Archives for category: Alabama

 

For some reason, the Gulen charter chain thought that it would be a good idea to open a charter in a rural county in Alabama. Residents of Washington County were outraged, and the charter didn’t enroll enough students to open. The state charter commission asked no questions of Soner Tarim, the leader of Woodland Prep, and gave the school a one-year extension.

But as veteran education writer Larry Lee reports, the commission members changed and now Tarim was asked tough questions about his enrollment and finances and demanded evidence, which he could not supply.

The school is being built by American Charter Development out of Springville, Utah.  Their construction manager was at the meeting.  When Henry Nelson wanted to know why so little progress had been made on the building, this guy told him that it rains a lot in Alabama and that was slowing them down.

Everyone in the room guffawed knowing that Alabama is suffering its worst drought in decades.

(State representative Brett  Easterbrook of Washington County attended the meeting and said to me afterwards, “If you can’t tell the truth about where you live and the weather, how can you believe anything these folks says?” )

 

Josh Moon of the Alabama Political Reporter reports that Montgomery’s first charter school has devolved into a chaotic messonly six weeks after opening. 

LEAD Academy, Montgomery’s first charter school, has been a chaotic mess since it opened less than six weeks ago, with staffing shortages leaving more than 70 students crammed into one class, angry teachers left without necessary supplies, student shortages threatening the school, extensive discipline issues and an ongoing fight between staff and the LEAD board over a strange contract that faculty members are being forced to sign several weeks after school has started, according to numerous LEAD teachers and employees who spoke with APR. 

Most of the issues have remained internal, with few details leaking outside of LEAD’s walls … until Friday, when the school’s first principal, Nicole Ivey, resigned unexpectedly. Almost immediately, rumors began to swirl and worried faculty members started to discuss the multitude of issues at LEAD. 

Two staff members who worked closely with Ivey said she ultimately resigned after a heated argument with LEAD board president Charlotte Meadows, who was pushing Ivey to require the staff to sign an at-will work contract which would allow the board to fire or reduce the pay of any LEAD employee without cause. But those staff members, who spoke on condition of anonymity out of fear that they could be fired by Meadows, said Ivey’s resignation was likely inevitable due to a litany of mismanagement issues and odd decisions by leadership at the school….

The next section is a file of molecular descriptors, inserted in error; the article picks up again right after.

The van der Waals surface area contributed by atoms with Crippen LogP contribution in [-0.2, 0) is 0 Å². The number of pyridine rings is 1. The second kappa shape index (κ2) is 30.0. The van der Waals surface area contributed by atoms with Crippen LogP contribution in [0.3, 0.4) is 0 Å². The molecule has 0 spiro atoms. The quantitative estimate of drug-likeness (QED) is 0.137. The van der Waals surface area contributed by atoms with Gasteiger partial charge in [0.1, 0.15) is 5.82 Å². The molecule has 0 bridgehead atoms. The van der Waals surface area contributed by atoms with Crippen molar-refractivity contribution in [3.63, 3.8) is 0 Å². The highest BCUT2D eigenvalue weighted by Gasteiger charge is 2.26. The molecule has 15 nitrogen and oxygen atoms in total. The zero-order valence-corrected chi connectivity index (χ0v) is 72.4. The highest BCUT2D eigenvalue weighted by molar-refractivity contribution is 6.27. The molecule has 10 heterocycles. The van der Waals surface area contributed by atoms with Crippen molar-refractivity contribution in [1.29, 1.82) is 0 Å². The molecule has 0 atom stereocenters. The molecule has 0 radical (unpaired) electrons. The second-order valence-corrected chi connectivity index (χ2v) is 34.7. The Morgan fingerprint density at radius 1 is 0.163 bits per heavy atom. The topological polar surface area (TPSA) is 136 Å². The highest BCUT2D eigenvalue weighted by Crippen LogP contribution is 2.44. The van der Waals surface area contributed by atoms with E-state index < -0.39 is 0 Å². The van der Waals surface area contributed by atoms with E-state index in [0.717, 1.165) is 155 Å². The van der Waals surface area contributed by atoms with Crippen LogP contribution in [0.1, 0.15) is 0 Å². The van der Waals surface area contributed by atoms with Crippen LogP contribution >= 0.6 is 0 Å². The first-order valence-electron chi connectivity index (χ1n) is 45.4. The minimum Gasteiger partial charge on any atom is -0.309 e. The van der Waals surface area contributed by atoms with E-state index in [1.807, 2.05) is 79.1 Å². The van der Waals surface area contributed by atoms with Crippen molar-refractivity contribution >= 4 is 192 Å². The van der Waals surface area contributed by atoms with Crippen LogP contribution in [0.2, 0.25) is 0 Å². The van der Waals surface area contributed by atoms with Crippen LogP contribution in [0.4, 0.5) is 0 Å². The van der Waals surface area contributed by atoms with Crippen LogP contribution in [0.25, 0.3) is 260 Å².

For several weeks now, LEAD Academy staff members and their family members have been sending APR information about problems at the school. Prior to Friday, those issues ranged from the mundane to something just short of serious. But following Ivey’s resignation, a flood of information, including details of troubling safety issues and possible fraud allegations, came pouring in from LEAD staffers….

”This is the craziest place I’ve ever worked,” said one employee who has experience working in other school districts in Alabama. “There are no rules. They don’t follow the law. And when you ask Charlotte about it, or say that we can’t do something because it’s illegal, she’ll just tell you that ‘LEAD is a charter school and charter schools don’t follow laws.’”

”Lawless” is the word that teachers use most often to describe the school.

Read the story.

Then ask yourself, why do Alabama state leaders want to inflict this disruption and chaos on children? Why do Republican politicians think that schools like this are just what children in their state need? Do they want to dumb down future generations? Are they preparing children for a jobless economy where robots make decisions? What’s the game?

 

 

Terri Michal is an elected school board member in Birmingham. Betsy DeVos recently gave $25 million to Alabama from the federal Charter Schools Program, which she uses as her personal slush fund.

Federal Grants and Surplus Property: DeVos’s Solution to Help the Students of Birmingham, AL.

By Terri Michal

In Alabama we have a Legislature that appears to be perfectly fine creating legislation that targets our black and brown high poverty students in Birmingham.

We have education organizations and foundations that work against the very schools they are contracted to support.

We have a State Superintendent that is condoning the targeting of our students.

We have a real estate executive that in 2015 actively worked, unbeknownst to Birmingham City Schools (BCS), to get our charter school law passed while at the same time holding a contract to sell surplus properties for the school system. This information was just recently exposed. They are still under contract with BCS.